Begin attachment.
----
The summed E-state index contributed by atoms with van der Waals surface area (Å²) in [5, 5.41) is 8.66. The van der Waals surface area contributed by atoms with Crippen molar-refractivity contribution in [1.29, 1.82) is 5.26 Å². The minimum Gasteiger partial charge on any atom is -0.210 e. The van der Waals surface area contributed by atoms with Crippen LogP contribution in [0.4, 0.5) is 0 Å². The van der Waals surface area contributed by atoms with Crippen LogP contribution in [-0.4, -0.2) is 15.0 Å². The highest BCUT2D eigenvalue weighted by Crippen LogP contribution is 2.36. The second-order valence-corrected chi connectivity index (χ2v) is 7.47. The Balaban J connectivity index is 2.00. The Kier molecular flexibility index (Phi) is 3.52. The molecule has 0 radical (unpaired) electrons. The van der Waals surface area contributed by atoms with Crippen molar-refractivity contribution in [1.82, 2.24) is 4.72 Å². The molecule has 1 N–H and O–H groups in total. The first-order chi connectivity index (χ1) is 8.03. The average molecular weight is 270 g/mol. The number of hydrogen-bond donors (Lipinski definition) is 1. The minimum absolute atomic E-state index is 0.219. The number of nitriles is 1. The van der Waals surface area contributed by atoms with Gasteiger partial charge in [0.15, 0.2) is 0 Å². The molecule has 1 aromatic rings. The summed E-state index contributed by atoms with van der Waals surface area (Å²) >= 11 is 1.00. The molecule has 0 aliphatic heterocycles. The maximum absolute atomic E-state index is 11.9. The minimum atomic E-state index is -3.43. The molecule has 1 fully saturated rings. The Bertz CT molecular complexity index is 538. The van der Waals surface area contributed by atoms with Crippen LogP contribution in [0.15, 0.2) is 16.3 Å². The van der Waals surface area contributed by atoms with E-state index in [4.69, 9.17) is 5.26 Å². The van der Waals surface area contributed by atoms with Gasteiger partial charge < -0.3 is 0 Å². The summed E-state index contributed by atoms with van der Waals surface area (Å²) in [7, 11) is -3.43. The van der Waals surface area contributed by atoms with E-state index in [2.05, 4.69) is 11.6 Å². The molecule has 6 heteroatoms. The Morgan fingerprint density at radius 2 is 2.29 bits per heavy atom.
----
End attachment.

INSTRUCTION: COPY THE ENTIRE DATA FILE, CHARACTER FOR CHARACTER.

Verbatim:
The summed E-state index contributed by atoms with van der Waals surface area (Å²) in [5, 5.41) is 8.66. The van der Waals surface area contributed by atoms with Crippen molar-refractivity contribution in [1.29, 1.82) is 5.26 Å². The minimum Gasteiger partial charge on any atom is -0.210 e. The van der Waals surface area contributed by atoms with Crippen LogP contribution in [0.4, 0.5) is 0 Å². The van der Waals surface area contributed by atoms with Crippen LogP contribution in [-0.4, -0.2) is 15.0 Å². The highest BCUT2D eigenvalue weighted by Crippen LogP contribution is 2.36. The second-order valence-corrected chi connectivity index (χ2v) is 7.47. The Balaban J connectivity index is 2.00. The Kier molecular flexibility index (Phi) is 3.52. The molecule has 0 radical (unpaired) electrons. The van der Waals surface area contributed by atoms with Crippen molar-refractivity contribution in [1.82, 2.24) is 4.72 Å². The molecule has 1 N–H and O–H groups in total. The first-order chi connectivity index (χ1) is 8.03. The average molecular weight is 270 g/mol. The number of hydrogen-bond donors (Lipinski definition) is 1. The minimum absolute atomic E-state index is 0.219. The number of nitriles is 1. The van der Waals surface area contributed by atoms with Gasteiger partial charge in [0.15, 0.2) is 0 Å². The molecule has 1 aromatic rings. The summed E-state index contributed by atoms with van der Waals surface area (Å²) >= 11 is 1.00. The molecule has 0 aliphatic heterocycles. The maximum absolute atomic E-state index is 11.9. The minimum atomic E-state index is -3.43. The molecule has 1 fully saturated rings. The Bertz CT molecular complexity index is 538. The van der Waals surface area contributed by atoms with Crippen LogP contribution in [0.15, 0.2) is 16.3 Å². The van der Waals surface area contributed by atoms with E-state index in [4.69, 9.17) is 5.26 Å². The van der Waals surface area contributed by atoms with Gasteiger partial charge < -0.3 is 0 Å². The summed E-state index contributed by atoms with van der Waals surface area (Å²) in [7, 11) is -3.43. The van der Waals surface area contributed by atoms with E-state index in [2.05, 4.69) is 11.6 Å². The molecule has 6 heteroatoms. The Morgan fingerprint density at radius 2 is 2.29 bits per heavy atom.